As John Fea titles it. I've "discovered" a lot about history too. And, like Cameron I've noticed a lot of "rewriting" -- a lot of it from HIS side. I'll be watching his documentary very carefully and reporting on it. Now, we should understand that poisoning the well is a logical fallacy (the genetic fallacy). So if a fervent non-Christian secular leftist like Chris Rodda or PZ Meyers accurately points out an error from David Barton or Kirk Cameron, they accurately point out the error. Though orthodox Christians may have serious issues with the ultimate worldview of the "sources," facts are facts and logic is logic.
But even if evangelical orthodox Christians look for "trustworthy" sources (that is humoring the genetic fallacy that dismisses anything secular leftists say), smart, indeed brilliant, scholarly sources of the orthodox Christian bent whose "biblical" and "fundamentalist" bona fides are beyond reproach dispute Cameron's "Christian America" narrative. Indeed, according to an orthodox biblical perspective, arguably "Christian Americanism" is a heresy not unlike Mormonism. "Christian Americanism" adds a third sacred holy book -- Americanism -- to the Old and New Testament. A "Holy Book" -- like the Book of Mormon -- that purports to perfectly comply with what is written in the OT and NT, but arguably contradicts or inappropriately adds to them.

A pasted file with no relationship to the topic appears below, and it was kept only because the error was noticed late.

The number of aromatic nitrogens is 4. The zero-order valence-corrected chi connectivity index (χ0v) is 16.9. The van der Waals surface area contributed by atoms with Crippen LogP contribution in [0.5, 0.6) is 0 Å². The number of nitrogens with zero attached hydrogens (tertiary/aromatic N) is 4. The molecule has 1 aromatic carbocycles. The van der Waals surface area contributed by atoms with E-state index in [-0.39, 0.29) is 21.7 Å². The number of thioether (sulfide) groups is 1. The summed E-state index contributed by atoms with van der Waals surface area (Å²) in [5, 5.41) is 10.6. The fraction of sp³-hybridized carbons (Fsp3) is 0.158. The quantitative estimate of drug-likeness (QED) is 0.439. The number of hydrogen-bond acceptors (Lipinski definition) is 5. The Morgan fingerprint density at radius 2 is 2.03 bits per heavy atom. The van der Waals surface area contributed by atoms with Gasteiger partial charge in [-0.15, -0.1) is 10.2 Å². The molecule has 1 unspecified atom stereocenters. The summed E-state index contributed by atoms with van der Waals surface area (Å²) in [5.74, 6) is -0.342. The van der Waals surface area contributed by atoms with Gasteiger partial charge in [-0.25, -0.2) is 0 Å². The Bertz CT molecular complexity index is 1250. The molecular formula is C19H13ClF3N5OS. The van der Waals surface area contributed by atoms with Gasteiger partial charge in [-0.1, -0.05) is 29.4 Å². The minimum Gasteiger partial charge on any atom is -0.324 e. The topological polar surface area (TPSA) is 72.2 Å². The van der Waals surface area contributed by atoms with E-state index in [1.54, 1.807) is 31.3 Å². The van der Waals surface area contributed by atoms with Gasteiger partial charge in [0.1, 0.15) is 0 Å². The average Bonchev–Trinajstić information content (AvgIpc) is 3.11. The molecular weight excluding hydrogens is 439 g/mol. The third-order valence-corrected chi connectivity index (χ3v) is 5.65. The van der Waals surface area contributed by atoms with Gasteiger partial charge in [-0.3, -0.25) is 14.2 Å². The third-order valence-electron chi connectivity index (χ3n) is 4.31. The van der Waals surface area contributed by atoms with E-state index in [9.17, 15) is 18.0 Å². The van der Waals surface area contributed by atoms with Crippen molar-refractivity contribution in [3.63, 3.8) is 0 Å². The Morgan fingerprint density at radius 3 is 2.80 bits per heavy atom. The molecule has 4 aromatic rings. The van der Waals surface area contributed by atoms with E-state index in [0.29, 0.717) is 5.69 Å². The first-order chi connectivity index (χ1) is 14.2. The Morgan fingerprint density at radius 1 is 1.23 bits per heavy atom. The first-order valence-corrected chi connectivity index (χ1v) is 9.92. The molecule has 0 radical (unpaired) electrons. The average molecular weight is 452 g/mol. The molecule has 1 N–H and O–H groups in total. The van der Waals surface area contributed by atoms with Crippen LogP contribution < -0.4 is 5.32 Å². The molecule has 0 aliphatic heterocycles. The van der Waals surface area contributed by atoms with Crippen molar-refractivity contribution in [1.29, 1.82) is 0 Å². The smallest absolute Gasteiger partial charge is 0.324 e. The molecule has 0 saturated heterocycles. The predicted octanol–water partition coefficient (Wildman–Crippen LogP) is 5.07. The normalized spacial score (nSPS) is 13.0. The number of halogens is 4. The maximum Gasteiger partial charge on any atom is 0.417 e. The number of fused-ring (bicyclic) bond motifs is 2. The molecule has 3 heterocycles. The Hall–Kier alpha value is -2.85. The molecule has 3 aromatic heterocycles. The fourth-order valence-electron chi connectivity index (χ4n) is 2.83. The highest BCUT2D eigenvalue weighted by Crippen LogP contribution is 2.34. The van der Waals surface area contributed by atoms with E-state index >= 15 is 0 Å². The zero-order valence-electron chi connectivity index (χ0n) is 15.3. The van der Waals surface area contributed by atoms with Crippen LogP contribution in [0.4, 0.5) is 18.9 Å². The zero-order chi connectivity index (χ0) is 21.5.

Numerous valuable scholarly sources written from the perspective of orthodox Christianity exist to keep "Christian Americanism" is check; but I'll name three that I think we should use when "testing" Cameron's argument. In order dated earliest published: First, "The Search For Christian America," by Mark Noll, Nathan Hatch and George Marsden; second, "Was America Founded As a Christian Nation?: A Historical Introduction," by John Fea; and third, "The Religious Beliefs of America's Founders: Reason, Revelation, Revolution," by Gregg Frazer.